The University of Central Arkansas confirmed Tuesday that four possible mump cases were under investigation at the school.
Dr. Randy Pastor, the medical director at the Student Health Center at UCA, said three students went into the medical center with swelling on the side of their faces Friday.
“That’s when we became concerned that maybe [we were] starting to see mumps on campus,” he said.
Pastor said there was an additional case Monday, but none of the four have been confirmed as mumps yet.
He said all four students lived off campus, but weren’t related incidents.
The Arkansas Department of Health’s website reports a total of 1,240 cases that are under investigation and, as of Nov. 14, Pulaski County was included.
“I think they are concerned it’s going to spread because it has been spreading since August in Arkansas,” Pastor said.
Pastor said with the new cases in Pulaski County, he thinks the health department, which has 841 cases involving children ages 5-17, is assuming cases in Faulkner County might pop up due to the proximity and age group of students.
“We’re trying to keep the UCA community updated in real time about what’s happening,” he said.
Pastor said UCA sent out an email to its students and posted informational links on its Facebook page regarding the incidents Monday.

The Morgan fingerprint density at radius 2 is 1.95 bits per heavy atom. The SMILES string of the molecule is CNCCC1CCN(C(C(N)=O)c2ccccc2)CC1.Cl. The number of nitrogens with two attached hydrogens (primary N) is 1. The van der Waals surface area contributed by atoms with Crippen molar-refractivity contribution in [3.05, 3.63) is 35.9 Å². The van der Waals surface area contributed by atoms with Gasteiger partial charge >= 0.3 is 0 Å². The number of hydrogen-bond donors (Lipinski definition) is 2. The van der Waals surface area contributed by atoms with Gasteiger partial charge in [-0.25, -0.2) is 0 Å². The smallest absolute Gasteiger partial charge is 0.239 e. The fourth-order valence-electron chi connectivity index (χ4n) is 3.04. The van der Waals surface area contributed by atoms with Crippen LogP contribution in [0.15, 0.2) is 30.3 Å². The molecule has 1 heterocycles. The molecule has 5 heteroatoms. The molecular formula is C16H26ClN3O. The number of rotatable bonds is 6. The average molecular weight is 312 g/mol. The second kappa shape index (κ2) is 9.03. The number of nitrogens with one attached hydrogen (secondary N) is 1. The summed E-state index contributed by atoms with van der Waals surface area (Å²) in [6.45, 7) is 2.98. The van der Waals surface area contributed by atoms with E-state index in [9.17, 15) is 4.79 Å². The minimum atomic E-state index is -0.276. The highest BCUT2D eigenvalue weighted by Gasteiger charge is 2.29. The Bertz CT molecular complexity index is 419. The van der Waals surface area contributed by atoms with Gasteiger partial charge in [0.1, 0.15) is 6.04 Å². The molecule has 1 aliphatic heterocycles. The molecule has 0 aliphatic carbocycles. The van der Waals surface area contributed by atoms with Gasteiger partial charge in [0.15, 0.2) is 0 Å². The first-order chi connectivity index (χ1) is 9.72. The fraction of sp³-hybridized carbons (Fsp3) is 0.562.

“While there are no confirmed cases of mumps at this time, it is important to remain aware,” the Facebook post read.
Pastor said they are always concerned when there is a potential health risk to the campus population, but are confident they can keep it controlled by working with the health department.
He said he recommends students read up and educate themselves on mump symptoms and advised anyone who hasn’t had the proper immunization vaccines to get them.
“The far majority of our population has received two MMRs,” he said, which would help in the case of an outbreak.
Pastor said they are looking at how to go about the issue if the cases are confirmed, including students being on campus.
“We know that if someone was exposed, it’s going to be at least 12 days before they become contagious,” he said.
The downside of the cases occurring at the end of the semester, Pastor said, is if they are infected and they go home to other parts of the state, the disease could spread. He said if the ADH confirms the incidents, it would start compiling a list of close contacts around each infected person to try and track where the mumps originated.
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